The letters of our thoughts are the ideas present in our mind before they come to realization . . . Thoughts that are, yet not felt . . . The words of the subconscious . . . of the soul . . .

These are the LETTERS OF MY THOUGHTS.

Wednesday, July 01, 2009

The Legendary London Trip - Part I



This post is long in the making . . . over a month.
So let's not waste time - click on the link and enjoy the pithy comments a wonderful pictures of
My Last Trip Abroad (before marriage) to London!

My grandmother was born in London, and her persona, as engraved in my childish mind, was one marked with all things British . . .  So I've always felt a connection to the country.

Yet, save a five hour layover in Heathrow on my way to Gan Yisroel Lithuania - Rimini, I've never been there.

So when my dear friend and partner in arms, the inimitable Chief of Staff, Mendel got married in London . . . despite it's close proximity to my own wedding (I'd ultimately return six days before my own) . . . I grabbed one of the 340 dollar tickets floating around the interwebs and along with Dear Dan (of Colorado Springs Two and a Half Rabbis fame) set off for one final adventure abroad before tying the knot (of the gartle that is . . )


Mind the Gap

The first day in London, brimming with excitement, I grabbed my Kasket, my brand new Leica D-Lux 3 camera (a wedding present fun di heilige Mama), and with Dear Dan and Yossi in tow, began to cross the street. Walking past an elderly lady, we stopped on the parkway in the middle of the street for the (backwards) traffic to clear.
As I stood by the light, the elderly walked over to my side and, with a stern look of annoyance in her eyes, declared in the Queen's English
   "How rude! Don't they teach you any manners in the Yeshivah?"
With a huff she then preceded to walk off, leaving me none the wiser to what I had done to so greatly offend her.

So be it, we bought a Oyster Card, the charge card used for metro transit in the buses and the Tube, and set off.

Buckingham Palace:
Home of the Hassids


Our first stop was by the palace . . .


O Canada, our home and native land!




The sorta changing of the guards . . . on the days that they don't change the guards


Chldren by the gate


For some reason, people by the Palace felt that it wasn't enough to have their picture taken in front of the home of the sovereign monarch of the British Common Wealth . . . No they needed their picture taken in front of the home of the sovereign monarch of the British Common Wealth with Hassids.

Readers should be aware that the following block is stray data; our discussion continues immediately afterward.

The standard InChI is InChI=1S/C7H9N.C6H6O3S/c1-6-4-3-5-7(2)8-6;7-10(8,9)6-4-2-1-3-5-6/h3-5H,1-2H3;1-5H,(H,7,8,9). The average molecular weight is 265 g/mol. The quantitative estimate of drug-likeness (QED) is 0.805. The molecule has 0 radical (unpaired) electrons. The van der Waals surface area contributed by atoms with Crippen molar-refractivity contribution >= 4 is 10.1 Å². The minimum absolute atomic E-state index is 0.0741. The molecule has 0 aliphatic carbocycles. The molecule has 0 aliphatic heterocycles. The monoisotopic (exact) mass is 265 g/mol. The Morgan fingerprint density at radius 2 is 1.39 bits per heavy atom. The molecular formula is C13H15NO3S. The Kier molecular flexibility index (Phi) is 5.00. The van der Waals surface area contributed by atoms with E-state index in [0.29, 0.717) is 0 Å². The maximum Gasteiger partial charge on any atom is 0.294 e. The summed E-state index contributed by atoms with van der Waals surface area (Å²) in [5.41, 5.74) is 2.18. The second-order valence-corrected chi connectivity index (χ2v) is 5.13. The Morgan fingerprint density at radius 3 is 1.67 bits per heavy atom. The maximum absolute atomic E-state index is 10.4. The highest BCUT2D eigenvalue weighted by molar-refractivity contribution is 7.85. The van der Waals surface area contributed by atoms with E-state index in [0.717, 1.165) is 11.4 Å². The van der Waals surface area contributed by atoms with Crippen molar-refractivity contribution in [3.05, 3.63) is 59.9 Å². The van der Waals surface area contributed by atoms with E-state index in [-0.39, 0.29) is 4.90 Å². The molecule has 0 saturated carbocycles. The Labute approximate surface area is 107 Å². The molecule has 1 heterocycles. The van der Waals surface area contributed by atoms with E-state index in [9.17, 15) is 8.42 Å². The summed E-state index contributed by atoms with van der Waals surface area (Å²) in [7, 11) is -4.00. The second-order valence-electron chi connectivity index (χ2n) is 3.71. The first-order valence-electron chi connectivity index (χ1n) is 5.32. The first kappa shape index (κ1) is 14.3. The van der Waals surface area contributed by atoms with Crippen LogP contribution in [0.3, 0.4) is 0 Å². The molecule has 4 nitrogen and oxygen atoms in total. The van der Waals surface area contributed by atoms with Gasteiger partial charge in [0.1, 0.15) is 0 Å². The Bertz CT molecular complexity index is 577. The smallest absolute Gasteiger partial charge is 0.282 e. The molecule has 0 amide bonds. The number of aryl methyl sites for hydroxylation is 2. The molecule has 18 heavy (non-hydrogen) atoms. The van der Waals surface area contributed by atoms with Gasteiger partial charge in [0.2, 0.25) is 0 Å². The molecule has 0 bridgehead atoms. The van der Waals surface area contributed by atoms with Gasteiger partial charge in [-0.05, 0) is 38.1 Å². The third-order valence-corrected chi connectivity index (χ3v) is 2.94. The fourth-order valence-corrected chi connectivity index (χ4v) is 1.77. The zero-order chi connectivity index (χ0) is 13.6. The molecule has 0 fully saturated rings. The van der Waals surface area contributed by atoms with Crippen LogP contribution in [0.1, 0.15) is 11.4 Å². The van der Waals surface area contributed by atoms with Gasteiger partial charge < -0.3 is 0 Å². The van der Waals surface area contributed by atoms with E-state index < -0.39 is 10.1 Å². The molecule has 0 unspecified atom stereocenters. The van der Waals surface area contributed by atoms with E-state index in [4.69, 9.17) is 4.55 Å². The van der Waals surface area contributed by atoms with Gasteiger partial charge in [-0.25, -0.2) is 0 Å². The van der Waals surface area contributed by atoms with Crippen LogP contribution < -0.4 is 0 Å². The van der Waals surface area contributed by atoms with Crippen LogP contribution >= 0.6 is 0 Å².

First a large Russian man came over to us and asked to take his picture with us . . . fine.
When he was done, he said,

   "Fank You" in such a way that it was hard to tell if was saying Thank you with an 'F', or something else with an 'N' . . .

Next was the Italian man who wanted to take his picture with Dear Dan . . . Yossi got one for our own record as well.



Then, as seen in the striped shirt in the right hand corner of the picture with the Italian, two Israelis decided that they needed a photo Im HaDosim. So they two got a picture.
As we were walking away from the palace, we were pulled over by one final group . . . from Indonesia (near East Timor to be exact).
They too needed their Hassid photo . . .




Yossi in front of the Grand Australian gate




A reminder to the tourists not to be run over by cars


Walking around, I noticed that on literally every street corner there was a surveillance camera recording our nearly every move - serving as the first of several reminders that London is one of the least private cities in the world.


Famous red phone booths - no tourist can return to his native land with out photographing one . .





Asking a cop for directions "You're going to Watford, out in Hertfordshire? Quite nice. Now to get to the London Eye, uou're going to go strait ahead. Not left, not right . . . strait ahead."



10 Downing Street - home of the PM












After a local marathon . . .


The London Eye





The Eye with Big Ben and Parliament over the other side of the River Thames.

 

Street performers






The London Eye and the Sun




From the Salvidore Dali museum that kicked me cruelly out for trying to take a picture with a statue of melting clocks.



Big Ben


Here ends part one of the Great trip . . . stay tuned for more!



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11 comments:

shavuatov said...

Ah, London, London! How did you manage to take a photo of the only smiling copper (I mean, policeman) in the entire city?! Mazal Tov to you!

As for the excitement about having a picture taken with you guys, you were probably 99% of the Hassids to be seen outside of North London, and therefore a rarity! Again, Mazal Tov to you!

I hope you enjoyed our fair city - I spend my working days in it, so it's nice to see it through a tourist's eye every now and again!

rachel

sarabonne said...

The Dali musuem? I really ought to start traveling. Nice pictures.

e said...

What's the bridge in the first picture?

le7 said...

Looks fun, Sarah want to get married the week before my wedding so I an go to Portland or something?

Mottel said...

-ShavuaTov: I loved it! stay tuned for more!
-Sarabonne: Yes, travel!
-E: Westminster Bridge. Why?
-LE7: Huh?

le7 said...

I mean cool pictures Mordechai.

le7 said...

I mean cool pictures Mordechai.

Chana said...

beautiful photo essay!

sarabonne said...

I doubt I would get married in Portland but you should visit anyway!

The Real Shliach said...

Cool street performers.

le7 said...

Yeah I admit the street performers are pretty rad.

Why not, Sarah?